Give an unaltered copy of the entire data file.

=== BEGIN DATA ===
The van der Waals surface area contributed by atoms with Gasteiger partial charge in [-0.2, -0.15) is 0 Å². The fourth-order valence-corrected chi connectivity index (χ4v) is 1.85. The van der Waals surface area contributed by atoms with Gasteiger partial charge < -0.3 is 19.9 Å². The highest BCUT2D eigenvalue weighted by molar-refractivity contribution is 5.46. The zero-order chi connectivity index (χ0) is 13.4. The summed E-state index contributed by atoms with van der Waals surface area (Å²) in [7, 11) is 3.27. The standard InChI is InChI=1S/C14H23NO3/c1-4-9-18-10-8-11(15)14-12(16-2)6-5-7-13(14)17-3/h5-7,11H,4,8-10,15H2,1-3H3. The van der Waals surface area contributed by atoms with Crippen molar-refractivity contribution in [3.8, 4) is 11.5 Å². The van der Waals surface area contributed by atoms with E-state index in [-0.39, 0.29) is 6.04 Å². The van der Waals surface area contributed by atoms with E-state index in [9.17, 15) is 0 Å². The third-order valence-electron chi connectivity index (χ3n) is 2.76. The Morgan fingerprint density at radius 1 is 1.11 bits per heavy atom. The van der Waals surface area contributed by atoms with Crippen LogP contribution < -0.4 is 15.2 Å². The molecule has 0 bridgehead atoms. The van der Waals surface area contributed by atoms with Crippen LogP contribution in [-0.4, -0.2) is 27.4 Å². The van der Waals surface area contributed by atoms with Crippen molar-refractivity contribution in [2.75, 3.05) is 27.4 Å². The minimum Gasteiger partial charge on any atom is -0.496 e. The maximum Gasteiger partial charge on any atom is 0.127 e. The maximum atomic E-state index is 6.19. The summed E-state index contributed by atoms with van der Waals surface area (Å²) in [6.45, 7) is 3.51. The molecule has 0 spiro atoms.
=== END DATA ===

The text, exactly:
The van der Waals surface area contributed by atoms with Gasteiger partial charge in [-0.2, -0.15) is 0 Å². The fourth-order valence-corrected chi connectivity index (χ4v) is 1.85. The van der Waals surface area contributed by atoms with Gasteiger partial charge < -0.3 is 19.9 Å². The highest BCUT2D eigenvalue weighted by molar-refractivity contribution is 5.46. The zero-order chi connectivity index (χ0) is 13.4. The summed E-state index contributed by atoms with van der Waals surface area (Å²) in [7, 11) is 3.27. The standard InChI is InChI=1S/C14H23NO3/c1-4-9-18-10-8-11(15)14-12(16-2)6-5-7-13(14)17-3/h5-7,11H,4,8-10,15H2,1-3H3. The van der Waals surface area contributed by atoms with Crippen molar-refractivity contribution in [3.8, 4) is 11.5 Å². The van der Waals surface area contributed by atoms with E-state index in [-0.39, 0.29) is 6.04 Å². The van der Waals surface area contributed by atoms with E-state index in [9.17, 15) is 0 Å². The third-order valence-electron chi connectivity index (χ3n) is 2.76. The Morgan fingerprint density at radius 1 is 1.11 bits per heavy atom. The van der Waals surface area contributed by atoms with Crippen LogP contribution < -0.4 is 15.2 Å². The molecule has 0 bridgehead atoms. The van der Waals surface area contributed by atoms with Crippen LogP contribution in [-0.4, -0.2) is 27.4 Å². The van der Waals surface area contributed by atoms with Crippen molar-refractivity contribution in [2.75, 3.05) is 27.4 Å². The minimum Gasteiger partial charge on any atom is -0.496 e. The maximum Gasteiger partial charge on any atom is 0.127 e. The maximum atomic E-state index is 6.19. The summed E-state index contributed by atoms with van der Waals surface area (Å²) in [6.45, 7) is 3.51. The molecule has 0 spiro atoms.